If you are a supervisor who requires signage for you area, please contact EHS for additional support at 416-979-5000, ext. 553770 or ehs@ryerson.ca

Hearing Protection Devices (HPD)

Personal protective equipment in the form of hearing protective devices must be used when sound levels regularly exceed 80 dBA and/or when a job task exceeds the Occupational Exposure Limit (OEL) of 80 dBA over an 8 hour work day.

These guidelines are in accordance with the CSA Standard Z94.2-14 Hearing protection devices: Performance, selection, care and use, which dictates the appropriate hearing protectors required for personal protective equipment. Further selection is based on a number of factors, including:

  • the estimated or measured 8-hour noise exposure (i.e. Lex,8); 
  • the type of hearing protector;
  • the noise reduction rating of the protector; and
  • the duration of use.

Supervisors are responsible for the selection and provision of hearing protection in their area in consultation with EHS. They are also responsible for ensuring the equipment is worn by workers. For additional assistance, please contact EHS at 416-979-5000, ext. 553770 or ehs@ryerson.ca.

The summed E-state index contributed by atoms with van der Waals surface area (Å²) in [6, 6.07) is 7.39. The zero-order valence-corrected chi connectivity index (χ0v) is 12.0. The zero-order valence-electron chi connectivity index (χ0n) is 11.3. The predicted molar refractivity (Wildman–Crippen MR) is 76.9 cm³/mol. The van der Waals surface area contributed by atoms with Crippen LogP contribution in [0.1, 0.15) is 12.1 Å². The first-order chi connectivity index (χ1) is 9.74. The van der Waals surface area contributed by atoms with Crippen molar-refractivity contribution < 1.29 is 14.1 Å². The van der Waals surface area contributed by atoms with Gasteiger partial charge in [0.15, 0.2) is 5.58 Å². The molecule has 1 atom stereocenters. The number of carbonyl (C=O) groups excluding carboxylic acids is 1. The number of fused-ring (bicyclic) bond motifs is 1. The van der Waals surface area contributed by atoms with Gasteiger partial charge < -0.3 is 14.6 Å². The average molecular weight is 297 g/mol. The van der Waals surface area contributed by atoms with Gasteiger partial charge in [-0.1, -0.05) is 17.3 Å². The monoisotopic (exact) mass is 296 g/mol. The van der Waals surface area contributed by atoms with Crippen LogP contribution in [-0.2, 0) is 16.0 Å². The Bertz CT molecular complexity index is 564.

Training

Awareness training is provided by EHS and available to all employees who are exposed to noise and required to wear hearing protection. This training covers:

  • the definition of noise;
  • types of noise sources;
  • the hazards of excessive noise (acute and chronic);
  • noise assessment methods and results;
  • noise control methods including noise signage used at Ryerson;
  • areas and situations with risk of excessive noise, and areas where hearing protection is required at Ryerson;
  • types of hearing protection available at Ryerson; and
  • how to properly wear and maintain hearing protection devices.

Individual departments are responsible for providing training to employees on work-site specific control measures used to reduce noise and tracking this training (i.e. attendance sheets). 

Where hearing protection devices are provided, department-specific training must include:

  • use, care and limitations;
  • importance of proper fit;
  • inspection and maintenance; and
  • cleaning and disinfection (if required).

For additional information, please refer to section 13 of the PDF fileEHS Personal Protective Equipment Manual (PPE) manual.

Contact us to schedule training

To schedule an awareness training session for employees working in noise hazard areas, please contact contact EHS at 416-979-5000, ext. 553770 or ehs@ryerson.ca.